6. 1 month ago
    Anonymous

    it tastes wormtastic, am i right fellow parasiteheads

  7. 1 month ago
    Anonymous

    Eel is by far the best fish to eat. It has a meaty taste to it. Tuna is next best. Salmon sucks.

    • 1 month ago
      Anonymous

      Eel is amazing. Supposedly for sushi urchin is also top tier but of the dozen or so times I’ve ordered it only once has it been great, the other times it was kind of gross.

  8. 1 month ago
    Anonymous

    Try it. It's the only way of really knowing, and believe me, YOU WILL WANT TO KNOW.

    お寿司 is not just food, it's an experience. One quite unlike anything you've ever tried before. Just make sure you get it from a proper place: made by a Jaoanese chef, who has preferably trained under a master.

    Also, DO NOT DIP THE RICE IN SOY SAUCE. Be extremely conservative with しょうゆ, and when tipping, turn the にぎり upside down so that only the fish touches the sauce. Avoid 巻き rolls altogether; it's mostly a western thing.

    Eating raw salmon is a rather new thing even in Japan, and it does not hold the same traditional value as the other fish types.

    Don't leave any grains of rice on the plate as you finish; it is said that each grain of rice contains 800 spirits, according to traditional shinto beliefs. Regardless of your own beliefs this can be seen as very insulting to the establishment. Same thing with the しょうゆ.

    • 1 month ago
      Anonymous

      >extremely conservative with しょうゆ,
      Sorry, I don't speak swirly.

      • 1 month ago
        Anonymous

        Soy sauce, he's a ponce who wants to seem travelled and smart at the expense of the guy he's trying to teach.

        Try it. It's the only way of really knowing, and believe me, YOU WILL WANT TO KNOW.

        お寿司 is not just food, it's an experience. One quite unlike anything you've ever tried before. Just make sure you get it from a proper place: made by a Jaoanese chef, who has preferably trained under a master.

        Also, DO NOT DIP THE RICE IN SOY SAUCE. Be extremely conservative with しょうゆ, and when tipping, turn the にぎり upside down so that only the fish touches the sauce. Avoid 巻き rolls altogether; it's mostly a western thing.

        Eating raw salmon is a rather new thing even in Japan, and it does not hold the same traditional value as the other fish types.

        Don't leave any grains of rice on the plate as you finish; it is said that each grain of rice contains 800 spirits, according to traditional shinto beliefs. Regardless of your own beliefs this can be seen as very insulting to the establishment. Same thing with the しょうゆ.

        Very few people here can read nip, translate it homosexual.

        • 1 month ago
          Anonymous

          Same jagoff in the miso thread.

      • 1 month ago
        Anonymous

        Shōyu. Would have taken you 2 seconds to look it up, so be grateful that I'm doing this much for you.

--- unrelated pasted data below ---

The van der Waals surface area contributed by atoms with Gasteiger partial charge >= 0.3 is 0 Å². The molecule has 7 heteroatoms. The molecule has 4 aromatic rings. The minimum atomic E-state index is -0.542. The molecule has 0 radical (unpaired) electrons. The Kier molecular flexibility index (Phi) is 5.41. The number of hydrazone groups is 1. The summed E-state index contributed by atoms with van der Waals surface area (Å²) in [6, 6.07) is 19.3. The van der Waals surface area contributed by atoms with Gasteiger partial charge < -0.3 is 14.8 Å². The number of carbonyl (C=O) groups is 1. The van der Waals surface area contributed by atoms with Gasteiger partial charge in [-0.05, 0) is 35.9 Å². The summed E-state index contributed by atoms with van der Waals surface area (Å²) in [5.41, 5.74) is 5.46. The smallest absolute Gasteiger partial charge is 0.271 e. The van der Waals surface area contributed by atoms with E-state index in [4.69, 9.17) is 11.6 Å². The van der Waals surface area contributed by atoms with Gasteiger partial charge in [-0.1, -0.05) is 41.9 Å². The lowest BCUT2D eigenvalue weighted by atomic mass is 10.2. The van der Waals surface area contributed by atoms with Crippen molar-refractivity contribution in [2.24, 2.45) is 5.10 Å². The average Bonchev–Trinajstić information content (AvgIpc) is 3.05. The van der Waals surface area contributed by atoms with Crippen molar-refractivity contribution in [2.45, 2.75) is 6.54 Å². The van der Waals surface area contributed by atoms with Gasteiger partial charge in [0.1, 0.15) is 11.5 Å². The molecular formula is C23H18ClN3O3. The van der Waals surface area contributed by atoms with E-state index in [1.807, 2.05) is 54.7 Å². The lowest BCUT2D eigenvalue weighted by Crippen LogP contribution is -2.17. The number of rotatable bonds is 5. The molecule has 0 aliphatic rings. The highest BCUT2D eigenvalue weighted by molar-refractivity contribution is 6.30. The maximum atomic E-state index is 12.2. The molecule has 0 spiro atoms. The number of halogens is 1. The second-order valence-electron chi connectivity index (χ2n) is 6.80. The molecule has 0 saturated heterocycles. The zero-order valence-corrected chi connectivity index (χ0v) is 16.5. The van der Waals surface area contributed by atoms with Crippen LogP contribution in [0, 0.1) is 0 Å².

Soy sauce, he's a ponce who wants to seem travelled and smart at the expense of the guy he's trying to teach.
        [...]
        Very few people here can read nip, translate it homosexual.

        See above. If you want to bastardize the most sophisticatee culinary tradition in existence that's your problem, I choose to keep things accurate whenever possible.

        >Regardless of your own beliefs this can be seen as very insulting to the establishment.
        Yeah, idgaf about that. I pay for stuff, I do what I want with stuff.

        That's a perfectly reasonable standpoint.

        In the west.

        Japanese culture values respect above all else. If you're not willing to accept that you should not expect to freely take part in all that they have to offer.

        • 1 month ago
          Anonymous

          Holy shit dude, go wax your butthole and stop acting hoighty toighty about raw fish on a cantonese cormorant fishing forum.

        • 1 month ago
          Anonymous

          Try it. It's the only way of really knowing, and believe me, YOU WILL WANT TO KNOW.

          お寿司 is not just food, it's an experience. One quite unlike anything you've ever tried before. Just make sure you get it from a proper place: made by a Jaoanese chef, who has preferably trained under a master.

          Also, DO NOT DIP THE RICE IN SOY SAUCE. Be extremely conservative with しょうゆ, and when tipping, turn the にぎり upside down so that only the fish touches the sauce. Avoid 巻き rolls altogether; it's mostly a western thing.

          Eating raw salmon is a rather new thing even in Japan, and it does not hold the same traditional value as the other fish types.

          Don't leave any grains of rice on the plate as you finish; it is said that each grain of rice contains 800 spirits, according to traditional shinto beliefs. Regardless of your own beliefs this can be seen as very insulting to the establishment. Same thing with the しょうゆ.